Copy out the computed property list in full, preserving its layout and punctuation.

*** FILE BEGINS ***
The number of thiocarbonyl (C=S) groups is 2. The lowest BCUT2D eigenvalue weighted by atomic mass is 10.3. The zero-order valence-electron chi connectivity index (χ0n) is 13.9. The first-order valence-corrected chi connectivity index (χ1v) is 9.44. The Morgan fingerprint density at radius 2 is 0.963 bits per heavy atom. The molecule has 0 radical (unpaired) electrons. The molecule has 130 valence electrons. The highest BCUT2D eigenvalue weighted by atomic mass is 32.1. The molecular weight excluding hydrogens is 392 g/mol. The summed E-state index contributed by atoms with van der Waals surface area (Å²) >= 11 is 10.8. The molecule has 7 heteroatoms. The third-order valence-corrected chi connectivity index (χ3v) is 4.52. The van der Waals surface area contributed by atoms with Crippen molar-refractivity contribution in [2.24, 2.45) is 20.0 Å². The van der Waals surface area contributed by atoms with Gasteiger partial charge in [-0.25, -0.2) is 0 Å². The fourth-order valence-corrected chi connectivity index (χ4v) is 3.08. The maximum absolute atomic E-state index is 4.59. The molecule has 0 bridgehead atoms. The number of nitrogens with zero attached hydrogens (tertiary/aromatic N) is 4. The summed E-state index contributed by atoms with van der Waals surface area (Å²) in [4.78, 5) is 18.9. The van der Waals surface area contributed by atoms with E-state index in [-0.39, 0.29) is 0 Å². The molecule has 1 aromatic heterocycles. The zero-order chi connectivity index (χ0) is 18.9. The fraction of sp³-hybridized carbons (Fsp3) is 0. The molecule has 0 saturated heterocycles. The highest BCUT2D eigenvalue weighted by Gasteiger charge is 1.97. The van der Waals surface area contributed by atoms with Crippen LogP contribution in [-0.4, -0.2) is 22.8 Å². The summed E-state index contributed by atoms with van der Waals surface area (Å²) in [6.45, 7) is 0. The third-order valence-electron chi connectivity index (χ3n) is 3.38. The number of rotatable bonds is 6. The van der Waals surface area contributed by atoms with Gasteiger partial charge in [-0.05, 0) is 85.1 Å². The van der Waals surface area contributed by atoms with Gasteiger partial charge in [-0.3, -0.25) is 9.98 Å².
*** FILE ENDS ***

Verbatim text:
The number of thiocarbonyl (C=S) groups is 2. The lowest BCUT2D eigenvalue weighted by atomic mass is 10.3. The zero-order valence-electron chi connectivity index (χ0n) is 13.9. The first-order valence-corrected chi connectivity index (χ1v) is 9.44. The Morgan fingerprint density at radius 2 is 0.963 bits per heavy atom. The molecule has 0 radical (unpaired) electrons. The molecule has 130 valence electrons. The highest BCUT2D eigenvalue weighted by atomic mass is 32.1. The molecular weight excluding hydrogens is 392 g/mol. The summed E-state index contributed by atoms with van der Waals surface area (Å²) >= 11 is 10.8. The molecule has 7 heteroatoms. The third-order valence-corrected chi connectivity index (χ3v) is 4.52. The van der Waals surface area contributed by atoms with Crippen molar-refractivity contribution in [2.24, 2.45) is 20.0 Å². The van der Waals surface area contributed by atoms with Gasteiger partial charge in [-0.25, -0.2) is 0 Å². The fourth-order valence-corrected chi connectivity index (χ4v) is 3.08. The maximum absolute atomic E-state index is 4.59. The molecule has 0 bridgehead atoms. The number of nitrogens with zero attached hydrogens (tertiary/aromatic N) is 4. The summed E-state index contributed by atoms with van der Waals surface area (Å²) in [4.78, 5) is 18.9. The van der Waals surface area contributed by atoms with E-state index in [-0.39, 0.29) is 0 Å². The molecule has 1 aromatic heterocycles. The zero-order chi connectivity index (χ0) is 18.9. The fraction of sp³-hybridized carbons (Fsp3) is 0. The molecule has 0 saturated heterocycles. The highest BCUT2D eigenvalue weighted by Gasteiger charge is 1.97. The van der Waals surface area contributed by atoms with Crippen LogP contribution in [-0.4, -0.2) is 22.8 Å². The summed E-state index contributed by atoms with van der Waals surface area (Å²) in [6.45, 7) is 0. The third-order valence-electron chi connectivity index (χ3n) is 3.38. The number of rotatable bonds is 6. The van der Waals surface area contributed by atoms with Gasteiger partial charge in [-0.05, 0) is 85.1 Å². The van der Waals surface area contributed by atoms with Gasteiger partial charge in [-0.3, -0.25) is 9.98 Å².